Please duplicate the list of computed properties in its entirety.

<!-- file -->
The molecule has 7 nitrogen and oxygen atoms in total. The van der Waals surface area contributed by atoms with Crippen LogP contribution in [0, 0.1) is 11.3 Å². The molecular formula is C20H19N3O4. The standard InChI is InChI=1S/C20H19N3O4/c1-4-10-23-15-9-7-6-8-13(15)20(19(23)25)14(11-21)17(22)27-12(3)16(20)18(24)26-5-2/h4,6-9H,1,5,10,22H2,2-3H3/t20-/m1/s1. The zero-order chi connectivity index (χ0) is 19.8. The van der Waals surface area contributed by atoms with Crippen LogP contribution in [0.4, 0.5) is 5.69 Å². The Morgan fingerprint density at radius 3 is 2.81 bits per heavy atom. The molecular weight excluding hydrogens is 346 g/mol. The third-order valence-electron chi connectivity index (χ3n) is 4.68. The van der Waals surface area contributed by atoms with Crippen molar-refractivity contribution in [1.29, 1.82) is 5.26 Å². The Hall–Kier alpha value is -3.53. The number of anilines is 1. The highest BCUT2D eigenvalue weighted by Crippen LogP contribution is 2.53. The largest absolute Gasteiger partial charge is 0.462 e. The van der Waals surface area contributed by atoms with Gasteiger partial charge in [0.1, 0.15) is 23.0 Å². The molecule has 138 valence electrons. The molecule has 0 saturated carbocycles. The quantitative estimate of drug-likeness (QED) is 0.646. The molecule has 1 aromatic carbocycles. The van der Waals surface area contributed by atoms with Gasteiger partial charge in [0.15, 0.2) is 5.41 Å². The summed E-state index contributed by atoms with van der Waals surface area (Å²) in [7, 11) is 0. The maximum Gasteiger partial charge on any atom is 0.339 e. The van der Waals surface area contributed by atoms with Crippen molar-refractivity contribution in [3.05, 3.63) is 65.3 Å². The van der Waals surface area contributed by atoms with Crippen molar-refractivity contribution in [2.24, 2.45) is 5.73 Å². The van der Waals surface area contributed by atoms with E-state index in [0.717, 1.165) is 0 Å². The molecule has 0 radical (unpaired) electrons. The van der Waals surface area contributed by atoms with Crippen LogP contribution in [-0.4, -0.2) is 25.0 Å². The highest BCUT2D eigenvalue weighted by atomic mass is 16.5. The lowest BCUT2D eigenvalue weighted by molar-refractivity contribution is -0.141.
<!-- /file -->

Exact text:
The molecule has 7 nitrogen and oxygen atoms in total. The van der Waals surface area contributed by atoms with Crippen LogP contribution in [0, 0.1) is 11.3 Å². The molecular formula is C20H19N3O4. The standard InChI is InChI=1S/C20H19N3O4/c1-4-10-23-15-9-7-6-8-13(15)20(19(23)25)14(11-21)17(22)27-12(3)16(20)18(24)26-5-2/h4,6-9H,1,5,10,22H2,2-3H3/t20-/m1/s1. The zero-order chi connectivity index (χ0) is 19.8. The van der Waals surface area contributed by atoms with Crippen LogP contribution in [0.4, 0.5) is 5.69 Å². The Morgan fingerprint density at radius 3 is 2.81 bits per heavy atom. The molecular weight excluding hydrogens is 346 g/mol. The third-order valence-electron chi connectivity index (χ3n) is 4.68. The van der Waals surface area contributed by atoms with Crippen molar-refractivity contribution in [1.29, 1.82) is 5.26 Å². The Hall–Kier alpha value is -3.53. The number of anilines is 1. The highest BCUT2D eigenvalue weighted by Crippen LogP contribution is 2.53. The largest absolute Gasteiger partial charge is 0.462 e. The van der Waals surface area contributed by atoms with Gasteiger partial charge in [0.1, 0.15) is 23.0 Å². The molecule has 138 valence electrons. The molecule has 0 saturated carbocycles. The quantitative estimate of drug-likeness (QED) is 0.646. The molecule has 1 aromatic carbocycles. The van der Waals surface area contributed by atoms with Gasteiger partial charge in [0.15, 0.2) is 5.41 Å². The summed E-state index contributed by atoms with van der Waals surface area (Å²) in [7, 11) is 0. The maximum Gasteiger partial charge on any atom is 0.339 e. The van der Waals surface area contributed by atoms with Crippen molar-refractivity contribution in [3.05, 3.63) is 65.3 Å². The van der Waals surface area contributed by atoms with Crippen molar-refractivity contribution in [2.24, 2.45) is 5.73 Å². The van der Waals surface area contributed by atoms with E-state index in [0.717, 1.165) is 0 Å². The molecule has 0 radical (unpaired) electrons. The van der Waals surface area contributed by atoms with Crippen LogP contribution in [-0.4, -0.2) is 25.0 Å². The highest BCUT2D eigenvalue weighted by atomic mass is 16.5. The lowest BCUT2D eigenvalue weighted by molar-refractivity contribution is -0.141.